Inland Sea

Sea Witch's Bottle

Much akin to the method used by inland practitioners, the sea witch’s bottle calls upon the virtues and powers of the shoreline and sea to provide protection unto its creator. It may be made thusly:

Gather together nine shoreline cactus spines, or the spines of a sea urchin if you should be so fortunate as to come across such things, and place these within a bottle or narrow necked jar. To this add hair and nail pairings, and the claws of a crab. Fill this halfway with sea water and add three pinches of sand, and a tangle of green fleece seaweed. Fill the bottle the rest of the way with your own urine to complete the process. Cap this and tie it about tightly with a layer of netting. This may be hung outside of the house, or interred upon the shoreline, taking care to avoid such places as might house the eggs of sea turtles. Give offering unto the spirits of land, sea, and sky, and see it done.

Pink Diamond Theories I love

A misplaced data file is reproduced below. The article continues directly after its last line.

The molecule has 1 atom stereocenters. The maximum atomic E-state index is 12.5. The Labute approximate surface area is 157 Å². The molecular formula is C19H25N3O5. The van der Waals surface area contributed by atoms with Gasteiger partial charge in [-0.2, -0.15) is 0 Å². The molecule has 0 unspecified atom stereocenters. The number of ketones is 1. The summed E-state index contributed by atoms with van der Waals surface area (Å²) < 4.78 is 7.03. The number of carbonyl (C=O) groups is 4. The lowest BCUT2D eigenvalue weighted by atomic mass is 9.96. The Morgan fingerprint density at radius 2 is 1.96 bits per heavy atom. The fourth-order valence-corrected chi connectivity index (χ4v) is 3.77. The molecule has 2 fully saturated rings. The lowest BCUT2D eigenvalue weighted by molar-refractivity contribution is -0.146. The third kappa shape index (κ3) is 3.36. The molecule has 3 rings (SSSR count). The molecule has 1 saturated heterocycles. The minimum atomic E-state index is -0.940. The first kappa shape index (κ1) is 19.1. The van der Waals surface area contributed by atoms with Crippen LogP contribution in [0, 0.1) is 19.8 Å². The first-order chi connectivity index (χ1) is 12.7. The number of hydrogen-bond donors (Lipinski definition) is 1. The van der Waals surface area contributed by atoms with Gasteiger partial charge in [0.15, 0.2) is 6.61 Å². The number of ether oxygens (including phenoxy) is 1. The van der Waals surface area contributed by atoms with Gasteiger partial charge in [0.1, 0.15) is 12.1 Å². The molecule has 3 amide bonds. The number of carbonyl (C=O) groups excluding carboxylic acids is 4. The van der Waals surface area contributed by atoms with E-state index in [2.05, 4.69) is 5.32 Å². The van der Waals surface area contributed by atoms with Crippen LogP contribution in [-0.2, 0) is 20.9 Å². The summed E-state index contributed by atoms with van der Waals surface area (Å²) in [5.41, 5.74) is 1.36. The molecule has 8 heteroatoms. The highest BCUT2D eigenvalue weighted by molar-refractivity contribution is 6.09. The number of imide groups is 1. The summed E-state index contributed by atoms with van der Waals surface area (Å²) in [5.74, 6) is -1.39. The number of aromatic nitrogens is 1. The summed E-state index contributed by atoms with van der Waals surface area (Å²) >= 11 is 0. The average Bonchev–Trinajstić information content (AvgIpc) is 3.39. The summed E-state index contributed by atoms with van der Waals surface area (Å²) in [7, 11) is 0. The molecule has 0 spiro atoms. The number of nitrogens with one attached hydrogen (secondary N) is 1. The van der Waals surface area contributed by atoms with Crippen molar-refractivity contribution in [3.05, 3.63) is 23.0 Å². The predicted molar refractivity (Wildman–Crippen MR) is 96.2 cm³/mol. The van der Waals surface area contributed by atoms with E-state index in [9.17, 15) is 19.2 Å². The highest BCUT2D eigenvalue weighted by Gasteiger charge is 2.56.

-Pink Diamond was the youngest Diamond

-Pink Diamond was made on Earth, in the area of Russia which is now a giant inland sea (because of her creation)

-Pink Diamond was an inventor Diamond who experimented with organic life and new gem powers

-Rose Quartz was created by Pink Diamond as an experiment with organic-based tech, in order to create a healer/grower soldier

-Pink Diamond was actually quite reasonable and would have listened to Rose had she tried to talk it out with her (though she’d need some convincing)

-Pink Diamond’s shattering is not at all what it seems

-Pink Diamond is an adorable nerd

What one of the Fisher Queens would have worn, Alberta Ferretti

The Fisher Queens were a legendary dynasty that ruled an equally legendary realm, the Realm of the Fisher Queens, in Essos. Their kingdom is said to have covered the lands adjoining the Silver Sea, a great inland sea located in what today is the Dothraki Sea, of which only three great lakes remain. They were one of the first civilizations of which there is any sort of record, even though these records are only legends transmitted through oral tradition, as their supposed existence predates written word.